Real GDP rose 1.9% in the first quarter, the same as was reported last month. Imports were revised down and business investment was revised up, relative to previous estimates of GDP; this is welcome news, given how reluctant businesses have been to bet on the U.S. economy since the start of the recovery. Those gains were offset, however, by downward revisions to consumer spending, exports and inventories. The downward revisions to consumer spending and exports are particularly troubling, as they suggest consumers were less inspired by job gains and unusually warm winter weather in the first quarter than previously thought, while the drag associated with weaker global economic conditions had begun to emerge earlier.
Separately, weekly jobless claims fell to 386,000 last week, down 6,000 from the previous week, which hit 392,000. The four-week moving average remained about the same at 386,750, up significantly from the start of the year when claims were moving into the mid-300,000 range. Claims also remain below the elevated levels of 425,000 a year ago. Much of that improvement, however, is due to a drop in the number of people eligible for extensions to their unemployment insurance, rather than a decrease in layoffs. The results suggest another disappointing employment report for the month of June, due to be released July 6.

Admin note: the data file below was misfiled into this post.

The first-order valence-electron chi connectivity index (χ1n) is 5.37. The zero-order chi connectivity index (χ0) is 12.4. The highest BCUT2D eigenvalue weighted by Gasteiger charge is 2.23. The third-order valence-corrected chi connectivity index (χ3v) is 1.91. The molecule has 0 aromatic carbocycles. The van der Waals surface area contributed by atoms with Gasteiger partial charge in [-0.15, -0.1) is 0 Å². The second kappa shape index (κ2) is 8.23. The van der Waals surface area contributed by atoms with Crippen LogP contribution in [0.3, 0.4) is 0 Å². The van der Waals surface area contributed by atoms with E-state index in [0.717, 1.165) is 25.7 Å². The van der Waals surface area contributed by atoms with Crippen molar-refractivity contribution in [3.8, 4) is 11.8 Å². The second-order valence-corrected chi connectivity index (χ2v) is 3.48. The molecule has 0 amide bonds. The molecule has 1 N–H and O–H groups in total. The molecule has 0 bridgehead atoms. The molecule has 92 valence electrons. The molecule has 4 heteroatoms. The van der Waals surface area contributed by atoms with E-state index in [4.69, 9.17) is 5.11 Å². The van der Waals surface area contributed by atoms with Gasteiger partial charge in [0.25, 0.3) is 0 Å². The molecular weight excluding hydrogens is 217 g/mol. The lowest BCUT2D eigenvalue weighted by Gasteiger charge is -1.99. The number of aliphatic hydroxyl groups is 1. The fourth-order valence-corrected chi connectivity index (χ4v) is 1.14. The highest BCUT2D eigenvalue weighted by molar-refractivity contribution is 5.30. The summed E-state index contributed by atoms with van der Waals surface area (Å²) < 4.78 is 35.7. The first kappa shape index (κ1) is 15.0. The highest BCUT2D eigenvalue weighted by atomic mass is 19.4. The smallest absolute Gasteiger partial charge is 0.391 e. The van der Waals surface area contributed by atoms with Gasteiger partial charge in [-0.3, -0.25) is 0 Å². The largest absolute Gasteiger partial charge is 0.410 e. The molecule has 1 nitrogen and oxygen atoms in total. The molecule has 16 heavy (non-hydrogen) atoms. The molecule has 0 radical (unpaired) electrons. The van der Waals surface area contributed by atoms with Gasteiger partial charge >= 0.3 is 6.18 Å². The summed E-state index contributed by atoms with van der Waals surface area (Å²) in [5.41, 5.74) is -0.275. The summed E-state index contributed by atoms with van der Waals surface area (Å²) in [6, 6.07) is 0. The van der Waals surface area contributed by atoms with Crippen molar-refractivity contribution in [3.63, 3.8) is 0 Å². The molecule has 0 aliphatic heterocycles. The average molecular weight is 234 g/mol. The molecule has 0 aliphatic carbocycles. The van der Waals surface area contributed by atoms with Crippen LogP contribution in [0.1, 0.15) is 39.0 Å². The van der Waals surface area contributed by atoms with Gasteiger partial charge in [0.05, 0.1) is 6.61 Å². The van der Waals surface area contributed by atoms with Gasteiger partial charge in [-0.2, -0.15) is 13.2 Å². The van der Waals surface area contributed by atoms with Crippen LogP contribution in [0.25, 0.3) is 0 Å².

Bottom Line: The recovery remains extremely rocky, and although this summer’s data is not as bad as last summer’s data, the risks we face are even greater. European leaders are meeting today and we hope will come up with more tangible solutions to save the euro than they have in the past. Their implementation schedule, however, could still be too slow for market participants and not enough to stem panics in key markets. This is to say nothing of the inaction in Washington. Congress does look poised to come in with an eleventh-hour extension to the cap on student loans, and pass the highway bill (without earmarks) by the end of the week, but not much more. The “fiscal cliff” still looms.